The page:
Perfectionism is not Professionalism

There are jobs that are never done. Parenting, housekeeping, and laundry top that list. There’s always more to do no matter how well you do it. Sooner or later, we either find a way to be okay with this or we drive ourselves too hard and a little nuts.

There are jobs that can’t be done. These set ups occur personally by attempting to do the impossible. Single parenting is the easiest example. One parent (usually a mother) tries to be two parents. No matter how good a person is, she can’t be two people.

Professionally, we attempt to do the impossible in jobs that are guaranteed to chew us up and spit us out. These exist in both blue and white collar professions. One breaks your back and the other scrambles your brains. Both will break your spirit if you don’t find a way to stay sane in the midst of insane expectations and demands.

I have empathy for those who work too hard in any job. Some of us do too much out of necessity. It costs a lot (physically, mentally, and emotionally) to be working class poor and back breaking labor is generally not done by folks who have better options. Many of us (myself included for many years) do far too much for far too long simply because we believe we had no other choice. People can do incredible things with this mindset, but always at a high cost.

In the white collar world, I have empathy for folks who do good work throughout the healing and helping professions. Their jobs are often thankless, unsupported, and unending. If they worked 100 hours a week there would still be more to do and yet their heads will roll if the paperwork isn’t done on time.

Unhealthy workplaces are very much like unhealthy families. We play out the same conflicts at work that we did at home. We try to make miserable people happy. We try to be on top of absolutely everything. We intuit and anticipate and provide what’s needed before it’s asked for. We do more and more with less and less. We drive ourselves relentlessly. We are likely to maintain this until we cannot. There’s a point beyond burnout in which physically, mentally, emotionally…we break down and are forced to change.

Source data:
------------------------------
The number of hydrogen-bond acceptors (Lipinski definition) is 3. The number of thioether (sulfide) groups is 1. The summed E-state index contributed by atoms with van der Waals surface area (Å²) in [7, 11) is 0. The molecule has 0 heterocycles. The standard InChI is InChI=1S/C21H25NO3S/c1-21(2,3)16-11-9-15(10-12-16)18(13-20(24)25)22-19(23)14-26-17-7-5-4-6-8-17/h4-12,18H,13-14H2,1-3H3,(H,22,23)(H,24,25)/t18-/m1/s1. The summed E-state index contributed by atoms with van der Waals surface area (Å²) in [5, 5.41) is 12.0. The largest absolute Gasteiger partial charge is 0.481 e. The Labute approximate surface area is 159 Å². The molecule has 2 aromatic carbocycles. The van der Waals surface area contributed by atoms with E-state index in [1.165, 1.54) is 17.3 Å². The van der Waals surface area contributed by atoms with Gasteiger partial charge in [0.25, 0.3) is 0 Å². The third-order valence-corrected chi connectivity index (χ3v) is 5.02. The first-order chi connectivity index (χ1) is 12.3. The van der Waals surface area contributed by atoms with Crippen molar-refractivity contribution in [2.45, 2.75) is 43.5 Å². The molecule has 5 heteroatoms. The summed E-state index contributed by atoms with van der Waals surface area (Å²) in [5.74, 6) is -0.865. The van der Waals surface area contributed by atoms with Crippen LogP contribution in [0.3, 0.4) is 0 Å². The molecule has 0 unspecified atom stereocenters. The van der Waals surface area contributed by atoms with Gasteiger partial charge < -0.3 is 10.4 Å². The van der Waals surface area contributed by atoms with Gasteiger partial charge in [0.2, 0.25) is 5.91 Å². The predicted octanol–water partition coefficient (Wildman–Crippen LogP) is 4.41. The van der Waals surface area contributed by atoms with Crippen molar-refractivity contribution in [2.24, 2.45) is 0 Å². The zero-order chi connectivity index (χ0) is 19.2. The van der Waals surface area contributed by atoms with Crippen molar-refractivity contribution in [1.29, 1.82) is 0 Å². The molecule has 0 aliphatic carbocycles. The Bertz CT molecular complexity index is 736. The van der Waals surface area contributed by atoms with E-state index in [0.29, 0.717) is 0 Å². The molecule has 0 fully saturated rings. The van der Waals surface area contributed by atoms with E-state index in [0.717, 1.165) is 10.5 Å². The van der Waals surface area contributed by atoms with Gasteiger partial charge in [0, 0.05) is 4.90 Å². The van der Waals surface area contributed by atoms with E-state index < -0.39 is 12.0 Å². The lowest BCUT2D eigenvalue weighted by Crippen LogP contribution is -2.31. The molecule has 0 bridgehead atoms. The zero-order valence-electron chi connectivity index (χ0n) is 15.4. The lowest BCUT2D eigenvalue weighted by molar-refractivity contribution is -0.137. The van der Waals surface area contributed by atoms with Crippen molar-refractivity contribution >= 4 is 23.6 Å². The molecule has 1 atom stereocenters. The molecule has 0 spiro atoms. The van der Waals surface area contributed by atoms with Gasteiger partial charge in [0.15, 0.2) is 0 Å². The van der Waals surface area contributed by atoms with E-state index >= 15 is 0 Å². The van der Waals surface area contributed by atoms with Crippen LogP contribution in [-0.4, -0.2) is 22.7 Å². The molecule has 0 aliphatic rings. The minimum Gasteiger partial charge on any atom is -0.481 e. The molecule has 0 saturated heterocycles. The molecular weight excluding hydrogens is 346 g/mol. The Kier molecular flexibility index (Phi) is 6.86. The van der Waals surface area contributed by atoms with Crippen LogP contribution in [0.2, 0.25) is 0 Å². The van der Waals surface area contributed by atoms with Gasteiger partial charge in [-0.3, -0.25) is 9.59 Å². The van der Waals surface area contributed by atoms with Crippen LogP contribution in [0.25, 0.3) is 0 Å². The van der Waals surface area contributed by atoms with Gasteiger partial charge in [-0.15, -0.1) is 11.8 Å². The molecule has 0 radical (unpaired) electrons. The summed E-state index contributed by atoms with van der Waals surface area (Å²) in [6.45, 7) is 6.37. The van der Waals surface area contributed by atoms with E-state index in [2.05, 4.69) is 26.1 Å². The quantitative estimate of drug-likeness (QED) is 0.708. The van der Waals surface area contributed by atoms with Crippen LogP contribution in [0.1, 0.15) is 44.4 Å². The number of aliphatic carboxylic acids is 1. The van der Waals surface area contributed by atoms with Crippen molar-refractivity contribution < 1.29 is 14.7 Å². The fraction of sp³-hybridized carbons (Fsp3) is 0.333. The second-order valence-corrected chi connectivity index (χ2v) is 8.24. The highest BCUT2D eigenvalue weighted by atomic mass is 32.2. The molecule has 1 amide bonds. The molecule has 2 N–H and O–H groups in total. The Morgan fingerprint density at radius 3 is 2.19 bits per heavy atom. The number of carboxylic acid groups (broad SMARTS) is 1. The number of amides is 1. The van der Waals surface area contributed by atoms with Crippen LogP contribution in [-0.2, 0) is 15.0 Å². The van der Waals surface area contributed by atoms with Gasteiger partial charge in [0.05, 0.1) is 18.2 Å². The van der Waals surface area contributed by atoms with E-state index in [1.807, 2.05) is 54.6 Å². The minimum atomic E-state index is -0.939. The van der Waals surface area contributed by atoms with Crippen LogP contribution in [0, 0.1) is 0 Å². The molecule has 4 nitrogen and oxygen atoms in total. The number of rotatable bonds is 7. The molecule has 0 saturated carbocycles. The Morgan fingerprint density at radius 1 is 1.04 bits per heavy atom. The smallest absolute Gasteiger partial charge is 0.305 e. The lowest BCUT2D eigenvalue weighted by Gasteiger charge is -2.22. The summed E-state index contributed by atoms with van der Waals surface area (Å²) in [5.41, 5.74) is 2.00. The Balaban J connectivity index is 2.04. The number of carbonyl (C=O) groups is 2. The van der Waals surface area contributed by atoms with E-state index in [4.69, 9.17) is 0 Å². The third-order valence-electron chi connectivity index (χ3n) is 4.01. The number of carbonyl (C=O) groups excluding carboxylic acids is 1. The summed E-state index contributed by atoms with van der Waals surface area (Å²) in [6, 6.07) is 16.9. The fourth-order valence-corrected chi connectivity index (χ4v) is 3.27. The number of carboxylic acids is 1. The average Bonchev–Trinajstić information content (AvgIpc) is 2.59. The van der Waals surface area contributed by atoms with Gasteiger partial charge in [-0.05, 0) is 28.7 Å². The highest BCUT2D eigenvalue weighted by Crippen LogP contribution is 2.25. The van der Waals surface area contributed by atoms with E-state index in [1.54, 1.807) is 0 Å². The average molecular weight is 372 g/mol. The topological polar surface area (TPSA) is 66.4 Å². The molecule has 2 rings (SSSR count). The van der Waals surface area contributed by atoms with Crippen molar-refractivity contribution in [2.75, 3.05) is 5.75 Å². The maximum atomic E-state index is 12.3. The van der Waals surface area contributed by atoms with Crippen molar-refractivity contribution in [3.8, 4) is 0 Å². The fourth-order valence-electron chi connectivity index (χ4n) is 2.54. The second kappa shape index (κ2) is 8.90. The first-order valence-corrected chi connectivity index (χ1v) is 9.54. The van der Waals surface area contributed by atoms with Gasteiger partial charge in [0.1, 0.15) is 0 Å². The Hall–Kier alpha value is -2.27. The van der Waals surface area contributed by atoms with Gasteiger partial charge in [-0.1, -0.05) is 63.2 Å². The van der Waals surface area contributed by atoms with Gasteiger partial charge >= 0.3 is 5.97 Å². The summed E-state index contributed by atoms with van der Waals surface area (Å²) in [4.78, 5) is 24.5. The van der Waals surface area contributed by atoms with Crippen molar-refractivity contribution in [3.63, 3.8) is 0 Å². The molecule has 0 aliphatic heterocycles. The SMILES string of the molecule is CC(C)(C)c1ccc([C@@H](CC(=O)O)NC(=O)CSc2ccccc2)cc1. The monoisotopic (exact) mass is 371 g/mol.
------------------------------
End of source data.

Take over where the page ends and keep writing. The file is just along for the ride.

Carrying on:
We learn how to stand our ground despite the storms (bosses, back stabbing coworkers, office gossip and drama) that rage around us. We learn to be assertive, concise, and clear. We set limits and boundaries only after we accept that working for unreasonable people in unreasonable situations will never result in anything fair or even manageable.

Most every workplace has at least one of these folks. They’re the one who is calm when everyone else is losing their minds. They’re the one who deals with the boss the way you wish you could. They’re probably older and more experienced than most of their coworkers. Perhaps it seems that they get away with what they do because they have seniority or because they’re very good at their jobs.

If you ask them how they do it they’ll tell you something like, “I do the best I can do and that’s all I can do.” It sounds too easy. How do they manage their stress? They have learned to maintain a healthy perspective. Each of us has limitations and face competing demands. We are free to come to a place of accepting that our best is always good enough. And so it is.

Jim LaPierre

About Jim LaPierre

Jim LaPierre LCSW CCS is a Recovery Ally, mental health therapist and addictions counselor. He specializes in assisting people in recovery (whether from drugs, alcohol, trauma, depression, anxiety, or past abuse) overcome obstacles and improve their quality of life.